This will probably come as a surprise, but most people do NOT plan their day around meals.
They plan their day around work.
The result: meal times, meal nutrition and meal quality tends to suffer.
This article explores another interesting question: do irregular meal times affect the body’s capacity to digest?
Asked differently, would your body do a better job of digesting lunch if you had it at the same time, daily?
What’s the science?
Your body has a natural, daily rhythm called a circadian rhythm. Think of it as a clock that resets every 24 hours or so.
Your sleep patterns, brain activity and liver function are all linked to your unique circadian rhythm.
Your digestive system is linked as well.
Based on certain environmental factors like time or light, the body begins to prepare the digestive tract.
Some research indicates this includes secretion of digestive enzymes, hormones and peristalsis (the process by which certain muscles flex to push food forward). Interestingly, even your gut bacteria seems to operate in line with your circadian rhythm.
Disciplined eating i.e. eating at the same time daily helps condition the circadian rhythm, so that your body can absorb maximum nutrition from the food you eat.
There are a couple of other tricks you can use to condition the same.
First, you could set a pre-meal ritual, like a prayer. This would not only indicate to your body that food is on its way, but would also activate your parasympathetic system i.e. calm down your system and put it into a state where it is ready to digest at its best.
Second, you could try a pre-meal drink. If you use something like digestive bitters or a shot of lemon juice, you would stimulate enzyme production and condition your circadian rhythm.
This sounds good in theory, and has been validated several times in lab level experiments.
Does this apply in practice, too?
Results from a recently conducted gut health survey from gethugg.com gives us an idea.
More than 50% of respondents who reported no major digestive issues maintained the same meal times, daily.
While it may seem like acidity and bloating show little to no relief, it’s important to note that there are several other factors like belly fat, medication and stress which may cause chronic digestive trouble.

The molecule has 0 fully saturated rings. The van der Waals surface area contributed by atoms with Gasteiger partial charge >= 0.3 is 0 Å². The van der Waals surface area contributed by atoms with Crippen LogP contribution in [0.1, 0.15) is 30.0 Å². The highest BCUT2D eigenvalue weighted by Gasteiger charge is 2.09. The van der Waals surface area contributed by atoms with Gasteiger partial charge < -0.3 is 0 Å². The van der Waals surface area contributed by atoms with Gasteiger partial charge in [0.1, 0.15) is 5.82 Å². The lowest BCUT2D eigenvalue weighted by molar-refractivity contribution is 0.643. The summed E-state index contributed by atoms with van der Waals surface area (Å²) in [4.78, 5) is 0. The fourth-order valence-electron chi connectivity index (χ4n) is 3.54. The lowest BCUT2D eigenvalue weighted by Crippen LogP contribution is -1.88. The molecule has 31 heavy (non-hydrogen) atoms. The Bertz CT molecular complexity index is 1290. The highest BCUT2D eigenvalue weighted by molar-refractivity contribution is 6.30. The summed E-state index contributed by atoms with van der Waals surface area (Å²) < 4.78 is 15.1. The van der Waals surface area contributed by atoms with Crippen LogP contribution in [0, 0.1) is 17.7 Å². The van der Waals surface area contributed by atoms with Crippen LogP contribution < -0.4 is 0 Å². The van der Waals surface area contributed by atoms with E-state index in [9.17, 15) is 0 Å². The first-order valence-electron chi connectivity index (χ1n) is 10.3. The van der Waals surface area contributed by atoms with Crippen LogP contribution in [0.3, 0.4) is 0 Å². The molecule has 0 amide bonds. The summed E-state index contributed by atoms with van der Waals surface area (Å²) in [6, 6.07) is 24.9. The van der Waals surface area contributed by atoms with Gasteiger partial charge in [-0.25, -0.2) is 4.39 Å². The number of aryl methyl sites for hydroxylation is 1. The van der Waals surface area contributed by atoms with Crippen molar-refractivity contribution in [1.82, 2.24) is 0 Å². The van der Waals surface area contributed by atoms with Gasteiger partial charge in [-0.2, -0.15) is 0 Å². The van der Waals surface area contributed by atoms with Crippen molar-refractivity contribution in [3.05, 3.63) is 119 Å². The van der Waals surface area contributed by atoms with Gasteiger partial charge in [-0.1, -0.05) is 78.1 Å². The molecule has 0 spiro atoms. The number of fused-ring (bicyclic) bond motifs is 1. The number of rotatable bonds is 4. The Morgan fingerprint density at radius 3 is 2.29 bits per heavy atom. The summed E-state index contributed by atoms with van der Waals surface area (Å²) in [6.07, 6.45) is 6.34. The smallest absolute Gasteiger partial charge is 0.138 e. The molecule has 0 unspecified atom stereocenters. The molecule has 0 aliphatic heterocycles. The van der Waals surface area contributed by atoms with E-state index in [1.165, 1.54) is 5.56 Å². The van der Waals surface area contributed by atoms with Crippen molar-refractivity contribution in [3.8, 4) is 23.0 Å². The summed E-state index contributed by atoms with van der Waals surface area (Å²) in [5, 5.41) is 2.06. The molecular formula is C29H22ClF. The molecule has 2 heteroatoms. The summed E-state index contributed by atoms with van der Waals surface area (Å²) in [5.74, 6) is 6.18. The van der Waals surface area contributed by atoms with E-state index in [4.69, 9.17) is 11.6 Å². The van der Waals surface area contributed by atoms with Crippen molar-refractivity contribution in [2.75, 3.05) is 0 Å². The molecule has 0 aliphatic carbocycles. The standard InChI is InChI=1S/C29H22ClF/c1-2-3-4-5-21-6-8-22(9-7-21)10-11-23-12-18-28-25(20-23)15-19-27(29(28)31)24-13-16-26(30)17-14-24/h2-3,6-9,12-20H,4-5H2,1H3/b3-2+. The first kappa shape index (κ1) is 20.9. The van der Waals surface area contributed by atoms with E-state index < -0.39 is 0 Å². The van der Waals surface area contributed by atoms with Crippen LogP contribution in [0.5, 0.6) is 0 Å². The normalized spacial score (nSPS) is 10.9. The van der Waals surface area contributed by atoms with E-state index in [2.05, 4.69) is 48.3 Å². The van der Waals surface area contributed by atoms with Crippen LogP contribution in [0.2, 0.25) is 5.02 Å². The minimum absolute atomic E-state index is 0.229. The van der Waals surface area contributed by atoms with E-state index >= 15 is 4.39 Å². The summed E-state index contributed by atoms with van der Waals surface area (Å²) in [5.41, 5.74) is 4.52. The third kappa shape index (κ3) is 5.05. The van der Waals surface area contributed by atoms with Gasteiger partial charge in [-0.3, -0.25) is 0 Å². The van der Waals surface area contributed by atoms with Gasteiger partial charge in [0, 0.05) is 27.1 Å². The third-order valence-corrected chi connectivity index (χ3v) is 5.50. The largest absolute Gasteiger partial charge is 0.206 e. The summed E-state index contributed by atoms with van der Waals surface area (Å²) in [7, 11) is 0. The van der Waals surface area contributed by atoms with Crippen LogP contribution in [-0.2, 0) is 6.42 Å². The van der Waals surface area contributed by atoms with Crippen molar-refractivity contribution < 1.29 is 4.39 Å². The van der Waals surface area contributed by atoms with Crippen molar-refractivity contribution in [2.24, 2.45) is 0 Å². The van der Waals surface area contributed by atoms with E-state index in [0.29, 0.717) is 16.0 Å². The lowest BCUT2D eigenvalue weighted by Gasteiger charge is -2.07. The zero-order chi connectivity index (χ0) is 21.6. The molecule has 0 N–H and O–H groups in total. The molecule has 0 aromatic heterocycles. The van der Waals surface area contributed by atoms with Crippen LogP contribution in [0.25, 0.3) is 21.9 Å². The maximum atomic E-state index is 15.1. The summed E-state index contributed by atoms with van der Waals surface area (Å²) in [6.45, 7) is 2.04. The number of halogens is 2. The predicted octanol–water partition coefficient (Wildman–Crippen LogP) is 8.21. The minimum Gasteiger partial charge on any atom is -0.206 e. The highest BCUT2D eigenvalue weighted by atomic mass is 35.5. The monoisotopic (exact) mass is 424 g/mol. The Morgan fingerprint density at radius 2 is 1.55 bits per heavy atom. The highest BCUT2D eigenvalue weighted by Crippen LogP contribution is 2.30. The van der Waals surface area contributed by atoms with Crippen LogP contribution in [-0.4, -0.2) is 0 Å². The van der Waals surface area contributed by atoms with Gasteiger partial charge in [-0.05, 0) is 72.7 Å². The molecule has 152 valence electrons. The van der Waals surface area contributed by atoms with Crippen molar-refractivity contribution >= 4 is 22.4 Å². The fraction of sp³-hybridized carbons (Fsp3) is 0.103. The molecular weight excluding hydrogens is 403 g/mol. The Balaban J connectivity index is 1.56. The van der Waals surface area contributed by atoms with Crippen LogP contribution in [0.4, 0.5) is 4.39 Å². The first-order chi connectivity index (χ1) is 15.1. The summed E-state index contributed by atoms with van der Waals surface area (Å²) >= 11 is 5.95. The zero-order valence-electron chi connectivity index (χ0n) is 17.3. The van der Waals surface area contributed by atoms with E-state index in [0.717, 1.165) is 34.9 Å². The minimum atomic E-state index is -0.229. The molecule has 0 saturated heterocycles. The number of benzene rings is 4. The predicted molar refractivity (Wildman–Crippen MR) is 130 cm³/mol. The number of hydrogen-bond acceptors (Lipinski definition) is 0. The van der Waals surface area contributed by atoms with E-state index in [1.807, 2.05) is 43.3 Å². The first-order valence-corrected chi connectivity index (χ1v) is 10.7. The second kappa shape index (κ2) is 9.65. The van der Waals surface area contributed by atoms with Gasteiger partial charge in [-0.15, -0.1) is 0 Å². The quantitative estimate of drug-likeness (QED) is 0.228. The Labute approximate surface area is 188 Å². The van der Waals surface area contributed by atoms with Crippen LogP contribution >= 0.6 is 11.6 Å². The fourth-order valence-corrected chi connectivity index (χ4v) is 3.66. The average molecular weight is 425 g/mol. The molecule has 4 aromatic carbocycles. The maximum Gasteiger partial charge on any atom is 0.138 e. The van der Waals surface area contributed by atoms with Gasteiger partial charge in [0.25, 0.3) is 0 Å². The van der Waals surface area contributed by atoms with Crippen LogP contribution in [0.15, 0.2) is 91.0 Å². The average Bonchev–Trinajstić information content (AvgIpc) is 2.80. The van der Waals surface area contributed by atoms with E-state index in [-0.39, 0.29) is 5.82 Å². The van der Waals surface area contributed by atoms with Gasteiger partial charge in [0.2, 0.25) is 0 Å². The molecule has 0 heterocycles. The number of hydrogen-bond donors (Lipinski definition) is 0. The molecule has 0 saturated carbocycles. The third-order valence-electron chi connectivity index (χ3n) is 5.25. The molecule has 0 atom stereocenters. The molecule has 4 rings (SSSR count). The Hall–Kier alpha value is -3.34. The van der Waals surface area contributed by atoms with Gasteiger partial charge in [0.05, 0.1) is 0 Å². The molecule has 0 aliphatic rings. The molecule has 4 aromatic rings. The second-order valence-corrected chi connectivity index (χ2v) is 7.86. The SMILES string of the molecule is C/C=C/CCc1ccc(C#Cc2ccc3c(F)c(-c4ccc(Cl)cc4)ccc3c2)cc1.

The time you eat your meals is just one albeit a rather important factor to control for when preparing your digestive system to do what it does, best.
Another interesting observation from this data: meal times seem to make a significance difference when it comes to constipation.
A regular body gets two waves daily that pushes the bowels closer to the rectum for evacuation. Could meal times have anything to do with this?
We’ll need more research to confirm the same.
In either case, both theory and anecdotal evidence clearly suggests that you are better off keeping a fixed meal time, daily.
There is another small yet unanswered question. Is there a best time for breakfast, lunch and dinner?
The ancient Indians, Chinese and Japanese like to eat in accordance with sunrise and sunset. They would have their first meal of the day after sunrise, and their last meal of the day before sunset.
They would typically have their largest meal of the day during lunch.
Our circadian rhythms are definitely unique, so there may not be a fixed answer to ‘what is the best mealtime?”
Set a constant one first. Then tweak around the edges to see how you feel.
Author bio: Written by Harsh Doshi in collaboration with the team at Health and Beauty Stuff. Harsh Doshi is the founder of Hugg, a gut health beverage brand in India.